Mackie continue to expand their range of studio monitors by combining an innovative D'Appolito design with their existing passive radiator technology.
Mackie's HR626 follows on from the HR824 and HR624 to further expand the company's range of active monitors. It employs the same design principles as these earlier models in most respects, but also utilises the so-called D'Appolito driver layout, named after Dr Joseph D'Appolito, who championed this particular geometry. As I understand it, if the speakers are arranged so that a single tweeter sits directly between two identical bass/mid-range drivers and in line with their centres, the topology qualifies as D'Appolito. This particular design has one 6.7-inch woofer at each end of the baffle with a one-inch dome tweeter set centrally within a cast-aluminium waveguide designed to match the dispersion characteristics of the drivers at the crossover point. The monitors measure 8.8 x 19.6 x 12.4 inches and weigh 31lbs each, so they're fairly compact.
|Photos: Mark Ewing|
Both bass/mid-range drivers are built into cast-aluminium frames, where the 1.25-inch voice coil works within a ferrite magnetic structure that employs an additional field-cancelling magnet. This aims to reduce the external magnetic field that might otherwise cause picture distortion in CRT video monitors or TVs. A field-cancelling magnet is also fitted to the tweeter, which is driven by a one-inch voice coil. The use of a waveguide provides symmetrical horizontal and vertical coverage specified as 120 degrees, ±10 degrees.
One benefit of the D'Appolito layout is that the speaker can be used either vertically or horizontally, though I'd instinctively use it vertically where possible, as this should produce the most accurate off-axis response. On the other hand, it looks seriously cool when used horizontally, and the sweet spot still seems plenty wide enough. In addition to its use as a stereo studio monitor, the HR626 is also suitable for use in surround systems, with or without subwoofers.
Like the other monitors in the Mackie HR series, the HR626 is a two-way bi-amplified design using servo feedback circuitry to minimise low-frequency distortion. The tweeter is driven by an integrated Class-AB amplifier utilising what is described as 'parametric servo feedback'. The conventional bass port is replaced by the now-familiar Mackie passive radiator, which resembles a 6 x 9-inch elliptical speaker (a little smaller than the one used in the HR824), but with no voice coil. This takes the place of the usual 'slug' of air in the bass port for the purposes of cabinet tuning and comprises a mass-loaded piston with an aluminium honeycomb-composite diaphragm suspended in a rubber surround. It is mounted on the rear panel behind the vented amplifier heat sink and extends the low-frequency performance almost as far as that of the HR824. The waveguide-loaded tweeter uses a similar aluminium dome design to the other models.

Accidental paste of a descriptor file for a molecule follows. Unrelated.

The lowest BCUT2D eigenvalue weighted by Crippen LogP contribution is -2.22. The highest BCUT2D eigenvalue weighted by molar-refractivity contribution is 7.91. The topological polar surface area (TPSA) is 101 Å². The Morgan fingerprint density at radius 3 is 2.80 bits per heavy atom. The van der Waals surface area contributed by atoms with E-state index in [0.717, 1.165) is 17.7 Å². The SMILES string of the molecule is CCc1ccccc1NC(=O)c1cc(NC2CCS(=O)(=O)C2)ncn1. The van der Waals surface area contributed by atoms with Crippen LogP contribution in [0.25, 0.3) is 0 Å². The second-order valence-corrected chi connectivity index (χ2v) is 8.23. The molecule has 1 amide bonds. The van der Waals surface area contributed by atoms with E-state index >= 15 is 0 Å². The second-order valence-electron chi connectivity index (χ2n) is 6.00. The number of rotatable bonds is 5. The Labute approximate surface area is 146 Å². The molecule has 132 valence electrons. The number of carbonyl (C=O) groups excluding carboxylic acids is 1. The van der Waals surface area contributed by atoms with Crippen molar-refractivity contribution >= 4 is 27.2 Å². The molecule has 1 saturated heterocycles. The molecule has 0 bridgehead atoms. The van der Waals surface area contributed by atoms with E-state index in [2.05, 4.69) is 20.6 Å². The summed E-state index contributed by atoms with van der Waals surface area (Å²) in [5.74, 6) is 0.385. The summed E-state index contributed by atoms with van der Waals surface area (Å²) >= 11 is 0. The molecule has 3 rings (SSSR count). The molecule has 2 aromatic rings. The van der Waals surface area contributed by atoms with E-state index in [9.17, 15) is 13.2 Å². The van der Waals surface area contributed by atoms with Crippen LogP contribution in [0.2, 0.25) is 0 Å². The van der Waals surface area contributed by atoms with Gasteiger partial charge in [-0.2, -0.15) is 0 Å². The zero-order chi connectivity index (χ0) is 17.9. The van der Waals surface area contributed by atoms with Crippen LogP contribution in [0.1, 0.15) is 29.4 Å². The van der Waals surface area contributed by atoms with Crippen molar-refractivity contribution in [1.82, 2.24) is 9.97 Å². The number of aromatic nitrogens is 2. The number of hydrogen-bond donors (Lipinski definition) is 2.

Although the drivers and waveguide look very stylish, the black ash cabinet is a no-nonsense design made from 5/8-inch MDF with additional internal bracing to increase its rigidity and reduce resonances. The crossover design is also optimised for the D'Appolito driver configuration, and includes time correction and phase alignment. This is an adaptation of a Butterworth-response, 18dB/octave filter with a crossover frequency of 1.8kHz. As with the other models, extensive driver protection guards against excessive signal peaks, overheating, and radio-frequency interference, while independent compressors come into play to prevent the high- or low-frequency amplifiers from being driven into clipping. As expected, the amplifier has a delayed, soft start to prevent thumps, and it also shuts down gracefully. The power switch and its status LED are mounted on the front panel along with a clip warning LED, but the rest of the controls and switches are on the rear panel.
The rear of the cabinet houses the amplifier heat sink and the passive radiator, where the heat sink also doubles as the control and connection panel. Power comes in via an IEC mains lead, and the signal input is on balanced XLR, balanced TRS jack, or phono. Gain controls are fitted for trimming the input levels, and the familiar Acoustic Space switches are provided to optimise the response of the speaker depending on its proximity to walls and other surfaces. These offer three options: the 'A' position's 4dB of shelving cut at 40Hz; the 'B' position's 2dB of shelving cut at 40 Hz; and the flat 'C' position.